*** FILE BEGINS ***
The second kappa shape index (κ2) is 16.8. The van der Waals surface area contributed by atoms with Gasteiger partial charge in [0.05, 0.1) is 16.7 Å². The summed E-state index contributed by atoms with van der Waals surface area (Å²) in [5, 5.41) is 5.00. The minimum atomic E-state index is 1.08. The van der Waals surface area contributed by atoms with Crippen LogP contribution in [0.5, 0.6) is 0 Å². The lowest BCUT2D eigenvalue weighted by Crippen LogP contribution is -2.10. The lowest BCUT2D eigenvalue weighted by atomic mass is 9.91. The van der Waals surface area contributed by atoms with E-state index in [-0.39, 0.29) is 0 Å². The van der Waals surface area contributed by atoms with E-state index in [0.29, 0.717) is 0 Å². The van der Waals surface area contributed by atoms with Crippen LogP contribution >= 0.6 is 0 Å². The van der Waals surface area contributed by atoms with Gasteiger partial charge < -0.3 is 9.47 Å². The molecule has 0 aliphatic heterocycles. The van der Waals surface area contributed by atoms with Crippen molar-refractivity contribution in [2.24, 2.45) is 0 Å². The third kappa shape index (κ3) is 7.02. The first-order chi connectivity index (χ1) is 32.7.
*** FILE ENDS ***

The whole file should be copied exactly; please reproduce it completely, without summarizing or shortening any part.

The second kappa shape index (κ2) is 16.8. The van der Waals surface area contributed by atoms with Gasteiger partial charge in [0.05, 0.1) is 16.7 Å². The summed E-state index contributed by atoms with van der Waals surface area (Å²) in [5, 5.41) is 5.00. The minimum atomic E-state index is 1.08. The van der Waals surface area contributed by atoms with Crippen LogP contribution in [0.5, 0.6) is 0 Å². The lowest BCUT2D eigenvalue weighted by Crippen LogP contribution is -2.10. The lowest BCUT2D eigenvalue weighted by atomic mass is 9.91. The van der Waals surface area contributed by atoms with E-state index in [-0.39, 0.29) is 0 Å². The van der Waals surface area contributed by atoms with E-state index in [0.29, 0.717) is 0 Å². The van der Waals surface area contributed by atoms with Crippen LogP contribution >= 0.6 is 0 Å². The van der Waals surface area contributed by atoms with Gasteiger partial charge < -0.3 is 9.47 Å². The molecule has 0 aliphatic heterocycles. The van der Waals surface area contributed by atoms with Crippen molar-refractivity contribution in [2.24, 2.45) is 0 Å². The third kappa shape index (κ3) is 7.02. The first-order chi connectivity index (χ1) is 32.7.